There is one additional matter that the appellant puts before this Court, which is what I label the elder care proposition. But is that any better than any of the other points that had been earlier made. When one unpicks that proposition, no it’s not. I’m aware that of course this does require an assessment of merits but in counsel’s submission an assessment of merits is due here, where we have the circumstances that we do, particularly with regards to Mrs Ethne Read. We have admissions of an interest. We have a civil fraud against her. We have an actual fraud against her, and she is being denied the fruits of her judgments at the age and stage of life that she is –

O’REGAN J:

Yes, but she was engaged in a litigation process which had a right of appeal. That’s just the way the process goes. She could have had it all over by now, if she’d had the appeal hearing. Now I just don’t think that gets you anywhere really that’s, yes it’s unfortunate for her but the fact is the process allows people to appeal and the Court of Appeal has said on umpteen occasions that if counsel makes a mistake, and there’s no prejudice to the other side, then the Court will allow the appeal to proceed. So this was wholly exceptional.

MR WOODS:

In that sense it is. In the sense, Sir, that the case turned on its own facts, if you like, it turned on the credibility of these two sides, to come to that common

intention, and if there isn’t a middle ground between the two, then whether that court is going to be determining that after full argument, or whether the Court is going to be determining it on an application for an extension of time, is of no importance.

WILLIAM YOUNG J:

Well it is, it’s a process issue. I mean this is presumably a half an hour hearing in the Court of Appeal in the miscellaneous motions list. It’s not really practical for us to get into the merits of it in any detail because if we allowed the appeal that would completely pre-judge, that would tend to pre-judge what happens in the Court of Appeal. So in truth it hasn’t really been a very good enquiry. Now myself I wouldn’t be inclined to analyse the case closely and go through the transcript, form a view in detail as to whether the appeal has that sort of merit.

MR WOODS:

I would agree with Your Honour in normal circumstances that must surely be needed but –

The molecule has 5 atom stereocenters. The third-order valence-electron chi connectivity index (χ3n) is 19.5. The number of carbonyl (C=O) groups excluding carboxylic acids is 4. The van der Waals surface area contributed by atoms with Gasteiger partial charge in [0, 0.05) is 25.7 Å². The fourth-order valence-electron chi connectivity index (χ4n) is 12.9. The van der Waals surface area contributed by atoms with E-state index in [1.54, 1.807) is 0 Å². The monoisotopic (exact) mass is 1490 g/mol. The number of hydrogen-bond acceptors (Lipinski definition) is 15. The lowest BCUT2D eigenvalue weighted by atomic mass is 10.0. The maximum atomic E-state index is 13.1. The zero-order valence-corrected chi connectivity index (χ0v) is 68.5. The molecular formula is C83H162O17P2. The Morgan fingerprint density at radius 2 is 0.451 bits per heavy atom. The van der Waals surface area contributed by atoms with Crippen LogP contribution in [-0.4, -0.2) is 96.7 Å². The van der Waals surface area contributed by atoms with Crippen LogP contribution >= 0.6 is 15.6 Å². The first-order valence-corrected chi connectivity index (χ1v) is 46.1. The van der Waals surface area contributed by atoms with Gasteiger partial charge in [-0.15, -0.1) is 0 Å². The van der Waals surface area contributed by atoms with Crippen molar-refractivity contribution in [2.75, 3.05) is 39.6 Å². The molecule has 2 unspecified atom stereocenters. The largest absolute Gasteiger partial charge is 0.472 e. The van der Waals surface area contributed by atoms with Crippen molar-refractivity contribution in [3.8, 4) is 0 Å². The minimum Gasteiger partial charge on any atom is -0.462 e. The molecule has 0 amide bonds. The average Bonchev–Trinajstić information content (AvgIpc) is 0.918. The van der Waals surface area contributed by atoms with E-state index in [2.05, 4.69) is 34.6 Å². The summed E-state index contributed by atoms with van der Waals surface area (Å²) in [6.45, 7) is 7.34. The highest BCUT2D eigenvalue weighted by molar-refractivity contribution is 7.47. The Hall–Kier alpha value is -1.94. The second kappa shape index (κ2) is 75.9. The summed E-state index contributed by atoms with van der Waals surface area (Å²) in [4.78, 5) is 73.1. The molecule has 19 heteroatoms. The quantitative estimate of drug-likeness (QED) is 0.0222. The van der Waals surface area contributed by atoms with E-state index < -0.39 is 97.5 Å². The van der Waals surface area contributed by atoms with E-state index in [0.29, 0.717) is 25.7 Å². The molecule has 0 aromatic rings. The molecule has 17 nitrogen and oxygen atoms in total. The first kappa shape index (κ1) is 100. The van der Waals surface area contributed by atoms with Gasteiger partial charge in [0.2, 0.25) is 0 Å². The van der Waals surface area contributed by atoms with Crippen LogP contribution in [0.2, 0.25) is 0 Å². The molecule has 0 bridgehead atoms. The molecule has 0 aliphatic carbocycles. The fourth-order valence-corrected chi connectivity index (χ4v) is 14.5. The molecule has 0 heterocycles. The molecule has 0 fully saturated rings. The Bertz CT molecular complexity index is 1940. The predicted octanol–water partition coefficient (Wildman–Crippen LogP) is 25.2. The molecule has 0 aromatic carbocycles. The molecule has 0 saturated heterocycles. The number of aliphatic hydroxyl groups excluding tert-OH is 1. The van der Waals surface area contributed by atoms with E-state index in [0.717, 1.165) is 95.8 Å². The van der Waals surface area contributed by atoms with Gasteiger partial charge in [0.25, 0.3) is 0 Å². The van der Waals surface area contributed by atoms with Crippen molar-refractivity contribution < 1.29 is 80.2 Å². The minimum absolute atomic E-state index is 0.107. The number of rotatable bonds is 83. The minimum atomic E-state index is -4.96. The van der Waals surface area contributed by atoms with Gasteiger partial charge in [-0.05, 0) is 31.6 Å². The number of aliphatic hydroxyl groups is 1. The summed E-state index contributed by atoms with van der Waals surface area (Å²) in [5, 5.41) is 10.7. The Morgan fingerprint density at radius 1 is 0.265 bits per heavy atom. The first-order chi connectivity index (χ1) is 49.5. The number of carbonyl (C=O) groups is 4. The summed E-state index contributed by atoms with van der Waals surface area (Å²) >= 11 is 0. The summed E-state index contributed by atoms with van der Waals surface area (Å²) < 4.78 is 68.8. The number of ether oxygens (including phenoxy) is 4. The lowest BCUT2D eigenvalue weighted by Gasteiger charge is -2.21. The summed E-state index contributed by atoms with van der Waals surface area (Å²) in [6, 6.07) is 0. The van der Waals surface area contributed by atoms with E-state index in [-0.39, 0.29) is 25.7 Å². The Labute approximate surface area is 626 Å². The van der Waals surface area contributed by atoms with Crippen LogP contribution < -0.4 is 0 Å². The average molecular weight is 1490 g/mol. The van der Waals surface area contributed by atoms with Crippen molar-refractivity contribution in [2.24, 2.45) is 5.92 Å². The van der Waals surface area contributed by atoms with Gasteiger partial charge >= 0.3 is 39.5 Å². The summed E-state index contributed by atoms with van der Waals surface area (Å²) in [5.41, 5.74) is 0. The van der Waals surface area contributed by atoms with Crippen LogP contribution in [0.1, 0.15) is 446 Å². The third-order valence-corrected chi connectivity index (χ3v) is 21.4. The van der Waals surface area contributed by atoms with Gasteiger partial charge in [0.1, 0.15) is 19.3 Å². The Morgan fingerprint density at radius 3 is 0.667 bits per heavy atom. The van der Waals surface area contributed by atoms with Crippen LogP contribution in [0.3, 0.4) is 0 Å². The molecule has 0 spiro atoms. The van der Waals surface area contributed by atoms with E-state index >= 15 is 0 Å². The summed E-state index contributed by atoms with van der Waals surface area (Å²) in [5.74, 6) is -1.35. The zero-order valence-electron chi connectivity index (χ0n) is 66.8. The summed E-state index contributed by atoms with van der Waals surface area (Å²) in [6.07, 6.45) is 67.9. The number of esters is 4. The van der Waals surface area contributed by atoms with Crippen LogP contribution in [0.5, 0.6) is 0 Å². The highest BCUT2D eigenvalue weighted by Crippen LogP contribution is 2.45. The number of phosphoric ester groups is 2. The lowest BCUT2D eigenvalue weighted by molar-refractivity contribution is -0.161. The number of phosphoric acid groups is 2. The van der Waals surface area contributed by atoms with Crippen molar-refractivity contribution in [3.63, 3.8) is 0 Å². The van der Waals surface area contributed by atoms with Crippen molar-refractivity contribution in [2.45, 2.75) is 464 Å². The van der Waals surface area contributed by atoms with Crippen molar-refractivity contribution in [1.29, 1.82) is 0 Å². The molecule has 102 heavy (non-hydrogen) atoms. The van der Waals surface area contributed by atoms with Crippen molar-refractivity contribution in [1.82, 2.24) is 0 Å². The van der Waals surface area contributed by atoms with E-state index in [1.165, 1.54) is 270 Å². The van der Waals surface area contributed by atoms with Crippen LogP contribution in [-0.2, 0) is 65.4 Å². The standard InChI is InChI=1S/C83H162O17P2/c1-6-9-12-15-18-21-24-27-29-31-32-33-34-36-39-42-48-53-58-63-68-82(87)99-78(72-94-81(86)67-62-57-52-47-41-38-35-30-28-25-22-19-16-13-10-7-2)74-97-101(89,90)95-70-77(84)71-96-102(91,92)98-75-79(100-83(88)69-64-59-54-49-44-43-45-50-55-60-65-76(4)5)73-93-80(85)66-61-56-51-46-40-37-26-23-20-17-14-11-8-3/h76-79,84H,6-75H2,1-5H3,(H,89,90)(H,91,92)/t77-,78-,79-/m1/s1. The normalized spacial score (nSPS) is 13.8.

WILLIAM YOUNG J:

Sorry, what must be needed?

MR WOODS:

Well to go through the file thoroughly as Your Honour has described.

WILLIAM YOUNG J:

But this process doesn’t permit that to happen. The process you’ve embarked on, of opposition of the application for leave, or an extension of time, means that the case is being dealt with, as I said before, on the fly.

MR WOODS:

Well it is being dealt with, if you like, in the pre-emptive fashion.

WILLIAM YOUNG J:

And I know there are strong findings of fact but it’s not really a case where, you know, the documents all go one way, or where even excepting where the findings, I mean you’d probably disagree with that, but it does seem to me that even accepting the thrust of the findings of fact there still might be scope for argument, albeit perhaps not advanced if the miscellaneous motions hearing took place in the Court of Appeal.

MR WOODS:

Well I’m still at a loss as to what the argument which is being advanced that has legs is, and if we can’t put our finger on it now, and we couldn’t put our finger on it then –

WILLIAM YOUNG J:

Well just explain this to me. Money came in at different stages, didn’t it?

MR WOODS:

Yes.

WILLIAM YOUNG J:

Okay, so there must have been an evolving agreement. What was the agreement you rely on?

MR WOODS:

Well of course it’s the common intention –

WILLIAM YOUNG J:

Yes, but what was the detail. The first common intention must have related simply to the money that went in at the start, plus the money that was going to be spend on the parents’ house.

MR WOODS:

The common intention Sir was the simple proposition that what you put in is what you get out, and that there would be an accounting.